January 12, 2023
Maison Et Objet 2023 is almost here! Spanish design is at an all-time high point of excitement right now. Experienced designers, from all across the world, with a solid trajectory are working on solo projects or joint ventures with relevant organizations and companies. When American, Anglo-Saxon, Nordic, and Italian design were well-established, only a few Spanish inventors stood out.
MAISON ET OBJET 2023 – RISING TALENTS AWARDS
Spanish designers will have access to new prospects through Maison et Objet’s January issue. designers who can easily transition between many design disciplines. The jury that was put together to select the Spanish talents who will be supported by Maison et Objet has emphasized a fluency and creative versatility. The jury, which was selected in conjunction with the Madrid Design Festival, was made up of business professionals from several disciplines, each of whom is personally responsible for a sizable shift in Spanish design. Each M&O edition hosted in Paris features the introduction of fresh faces in design from other countries. M&O is tracing the leaders of the future of design.
The Character And Influence Of Modern Spanish Design
Spanish design is currently connected with an overflowing feeling of originality, superiority, and quality as well as a devotion to social and cultural commitment as its identity has recently become more firmly defined. This involves designers from all across the world. the educational institutions that emerge as a result of cutting-edge models and research.
Marta Ayala Herrera
She studied engineering with an emphasis on industrial design at Nebrija University. At the La Casa Encendida, Doiy Barcelona, Ciszak Dalmas studio, and Madrid Design Festival, she formed her first professional connections. She received the Injuve Award in 2013. The Poblenou district of Barcelona is where he currently works. Her approach places a strong emphasis on experimenting with new methods and looking for other materials, especially affordable ones.
She has demonstrated coherence and continuous investigation into new functionality with removable components that include handmade finishes and a blend of sensitive materials. She has taken part in shows at the Madrid Casabanchel, the Milan Ventura Lambrate, the Lille World Design Capital, and Milan Design Week.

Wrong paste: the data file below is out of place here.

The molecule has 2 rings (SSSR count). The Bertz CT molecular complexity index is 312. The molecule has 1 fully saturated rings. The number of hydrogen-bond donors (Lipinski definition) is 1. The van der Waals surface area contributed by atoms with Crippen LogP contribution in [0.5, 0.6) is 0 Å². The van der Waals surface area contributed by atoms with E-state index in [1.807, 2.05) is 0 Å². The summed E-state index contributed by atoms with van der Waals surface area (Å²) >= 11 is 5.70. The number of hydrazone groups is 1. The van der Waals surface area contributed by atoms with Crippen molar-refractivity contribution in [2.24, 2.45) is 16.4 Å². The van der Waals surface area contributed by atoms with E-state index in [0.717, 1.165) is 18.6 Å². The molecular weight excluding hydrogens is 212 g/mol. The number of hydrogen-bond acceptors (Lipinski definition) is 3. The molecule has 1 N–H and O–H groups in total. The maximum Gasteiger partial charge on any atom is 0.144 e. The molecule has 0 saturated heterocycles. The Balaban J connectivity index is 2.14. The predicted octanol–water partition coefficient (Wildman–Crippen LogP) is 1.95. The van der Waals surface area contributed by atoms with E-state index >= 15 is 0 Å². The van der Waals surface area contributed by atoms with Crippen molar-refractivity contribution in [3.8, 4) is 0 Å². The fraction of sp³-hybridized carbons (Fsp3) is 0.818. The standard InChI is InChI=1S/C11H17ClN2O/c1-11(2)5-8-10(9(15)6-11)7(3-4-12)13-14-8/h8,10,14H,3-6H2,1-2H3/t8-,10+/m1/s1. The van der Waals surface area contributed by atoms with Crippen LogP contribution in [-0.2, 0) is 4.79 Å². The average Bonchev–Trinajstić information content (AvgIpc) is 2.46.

Max Mila Serra
He studied industrial design at the Elisava School in Barcelona. He has spent several years working in Antoni Arola’s studio. His focus as a designer has been on cutting-edge and unconventional lighting. has participated in occasions including LLum, Fad Fest, London Design Week, and Madrid Design Festival. The designer concentrates solely on the light element. He was still able to market his own work while working with Antoni Arola and from a wider angle. His paintings with unpolished rocks and floral elements are particularly intriguing. His art shows give the observer the impression that they are fully submerged in a stylish yet rustic setting.
He studied design at the Pratt Institute in New York. He has collaborated in the realms of architecture, art, and design with companies like Moneo-Brock, Juan Uslé, Victoria Civera, and Jaime Hayon. He has participated in exhibitions such as the Madrid Design Festival, Experimento Design, BID Bienal Iberoamericana of Design, COAM Colegio de Arquitectos de Madrid, and Zona MACO Design Mexico, to name a few. The MAYRIT design biennial, an experimental festival for alternative creators, is his creation, and he serves as both its originator and director. In the things he makes, he links functionality with a consistently original artistic perspective. The flexibility of the materials, the way they are put together, and the different interpretations of use necessitate the user’s touch and intervention at all times.